The Southwest Agricultural Conference takes place Jan. 7 & 8
By Diego Flammini
One of Ontario’s popular ag events is gearing up for its 27th year.
The Southwest Agricultural Conference (SWAC) takes place at the University of Guelph’s Ridgetown Campus on Jan. 7 and 8, 2020.
The theme for the conference is 2020 Ag Vision, which will give farmers an opportunity to discuss the latest innovations and techniques.
The event will feature 44 sessions on many industry topics.
Jeff Cook, a grain producer from London, Ont., for example, is part of a three- farmer panel titled Real Corn Growers.
“I plan on running through what works for us on the farm,” he told Farms.com. “But one of the big takeaways will be the importance of having accurate data and using it to manage each farm individually on a grid-by-grid basis.”
Cook is one of many farmers who will make presentations during the two-day event.
Hearing from other growers is valuable, Cook said.
“There’s always something to learn from other farmers,” he said. “Some things might not apply to your farm, but you can always pick out little tidbits, whether it’s similar techniques or hearing about different ways of doing things. You’re not going to hear about those things unless you listen to someone who’s putting those methods into action.”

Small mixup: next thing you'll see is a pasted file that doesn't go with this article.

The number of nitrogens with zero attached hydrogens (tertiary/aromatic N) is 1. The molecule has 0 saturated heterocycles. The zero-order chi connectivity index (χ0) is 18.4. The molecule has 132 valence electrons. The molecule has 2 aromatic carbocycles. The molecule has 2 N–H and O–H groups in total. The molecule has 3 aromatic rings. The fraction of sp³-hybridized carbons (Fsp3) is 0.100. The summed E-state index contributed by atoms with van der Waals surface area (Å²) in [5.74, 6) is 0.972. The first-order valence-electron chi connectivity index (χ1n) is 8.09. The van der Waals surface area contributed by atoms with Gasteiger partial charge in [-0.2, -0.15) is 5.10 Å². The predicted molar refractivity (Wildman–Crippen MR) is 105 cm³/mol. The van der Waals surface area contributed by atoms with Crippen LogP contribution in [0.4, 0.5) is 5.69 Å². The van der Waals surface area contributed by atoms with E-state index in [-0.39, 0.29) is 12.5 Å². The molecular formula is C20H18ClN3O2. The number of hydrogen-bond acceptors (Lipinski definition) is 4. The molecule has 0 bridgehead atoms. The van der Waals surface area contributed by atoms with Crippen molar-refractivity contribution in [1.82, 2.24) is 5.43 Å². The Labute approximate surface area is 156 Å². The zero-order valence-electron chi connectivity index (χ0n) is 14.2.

Other speakers will provide tips to help farmers get ahead.
Ed Usset, a grain marketing specialist from the University of Minnesota, is making a presentation about five mistakes of grain marketing.
“Many producers haven’t had an approach to marketing where they’re trying to figure out where the market is going and sell at the high price,” Usset told Farms.com. “That’s a difficult game to play and play well.”
One of the missteps some farmers make relates to pre-harvest pricing.
“There are still farmers out there very unwilling to price their grain before it’s harvested. They need to see it before they sell it. I’m encouraging farmers to stop making these mistakes,” he said.
Usset has noticed a change in how some farmers market their grain.
“We’re into year five of prices at or below the cost of production,” Usset said. “Producers are asking questions about how to get an extra 20 or 30 cents (per bushel) and not waiting for a $2 rally in corn prices.”